Sometime overnight on Monday, June 3, some backyard furniture was stolen from the rear of a home in the 400 block of Bruce Avenue, in Nanaimo, according to RCMP Const. Gary O'Brien.
The BC SPCA is praising the passing of Bill S-203 after a final debate about the new legislation in Ottawa today. Nicknamed the ‘Free Willy’ bill, S-203 bans keeping whales and dolphins (cetaceans) in captivity in Canada.
This study analyzes the first budget of the new Progressive Conservative government in Ontario, tabled in early April 2019, to assess the extent to which it reflects either a fundamental shift in fiscal policy from the policies of the Ford government’s predecessors, or continuity with the fiscal policies of the McGuinty and Wynne governments.
A recent survey by Insights West, a Western-based, full-service marketing research company, reveals most of BC does not support government funding for private schools in the province.
B.C.’s general hourly minimum wage will increase to $13.85 from $12.65, and the minimum wage rates for liquor servers, resident caretakers and live-in camp leaders will all also increase, effective June 1, 2019.
You can virtually take it to the bank. Getting elected to public office often comes with a whole new set of friends and not always pals that have your best interests at heart. A few of them could be classified as “the undesirables.”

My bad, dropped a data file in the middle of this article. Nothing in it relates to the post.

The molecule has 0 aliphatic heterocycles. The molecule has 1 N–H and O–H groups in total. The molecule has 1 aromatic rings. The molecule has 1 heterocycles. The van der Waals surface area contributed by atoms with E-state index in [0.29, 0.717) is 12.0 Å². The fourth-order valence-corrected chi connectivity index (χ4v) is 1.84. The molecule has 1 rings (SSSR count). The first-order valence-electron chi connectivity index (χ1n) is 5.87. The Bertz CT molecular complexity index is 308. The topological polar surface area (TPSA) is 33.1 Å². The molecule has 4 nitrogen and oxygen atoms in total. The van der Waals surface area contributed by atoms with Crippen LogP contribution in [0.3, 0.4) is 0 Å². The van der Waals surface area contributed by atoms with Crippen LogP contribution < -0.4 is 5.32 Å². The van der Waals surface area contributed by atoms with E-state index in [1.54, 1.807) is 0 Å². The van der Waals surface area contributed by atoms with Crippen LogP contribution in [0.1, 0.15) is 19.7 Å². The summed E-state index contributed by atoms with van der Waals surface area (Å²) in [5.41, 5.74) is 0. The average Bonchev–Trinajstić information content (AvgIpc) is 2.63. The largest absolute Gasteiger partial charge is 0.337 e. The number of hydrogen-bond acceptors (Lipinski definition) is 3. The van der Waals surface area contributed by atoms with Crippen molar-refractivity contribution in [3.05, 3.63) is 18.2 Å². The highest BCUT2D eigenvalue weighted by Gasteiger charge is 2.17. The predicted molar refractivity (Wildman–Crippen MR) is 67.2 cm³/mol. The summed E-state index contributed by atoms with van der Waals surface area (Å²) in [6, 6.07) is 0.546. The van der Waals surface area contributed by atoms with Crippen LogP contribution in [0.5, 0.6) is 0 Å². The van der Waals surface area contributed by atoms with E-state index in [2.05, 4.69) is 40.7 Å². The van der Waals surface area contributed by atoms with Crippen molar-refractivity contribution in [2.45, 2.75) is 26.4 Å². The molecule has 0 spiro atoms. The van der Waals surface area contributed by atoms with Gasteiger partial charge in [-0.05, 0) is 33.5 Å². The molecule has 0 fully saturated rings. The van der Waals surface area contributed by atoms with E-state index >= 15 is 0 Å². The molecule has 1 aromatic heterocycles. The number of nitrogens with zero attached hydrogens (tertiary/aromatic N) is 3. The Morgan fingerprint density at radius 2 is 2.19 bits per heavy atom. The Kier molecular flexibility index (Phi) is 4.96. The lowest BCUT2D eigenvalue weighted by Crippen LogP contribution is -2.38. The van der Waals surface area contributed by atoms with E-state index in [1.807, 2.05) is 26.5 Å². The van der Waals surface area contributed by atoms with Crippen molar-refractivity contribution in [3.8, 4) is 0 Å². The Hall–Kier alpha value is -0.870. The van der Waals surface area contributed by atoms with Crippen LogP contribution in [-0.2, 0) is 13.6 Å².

Three-quarters of the nation's territory lies within 250 metres of an industrial disturbance. A potentially precedent-setting court case on this 'death by a thousand cuts' could disrupt B.C.'s multi-billion dollar natural gas industry.
By Christopher Pollon, for The Narwhal
To support community resiliency in the face of wildfires, floods and other emergencies, the Province is giving a $31 million boost to the Community Emergency Preparedness Fund (CEPF) for local governments and First Nations.
This brings the total program funding to $69.5 million.
Many British Columbians were shocked when they heard the findings of the Expert Panel on Money Laundering in Real Estate. More than $7 billion in dirty money was laundered in B.C. last year alone. About $5 billion of that went through B.C.’s real estate market, driving housing prices up and hurting families, seniors and students.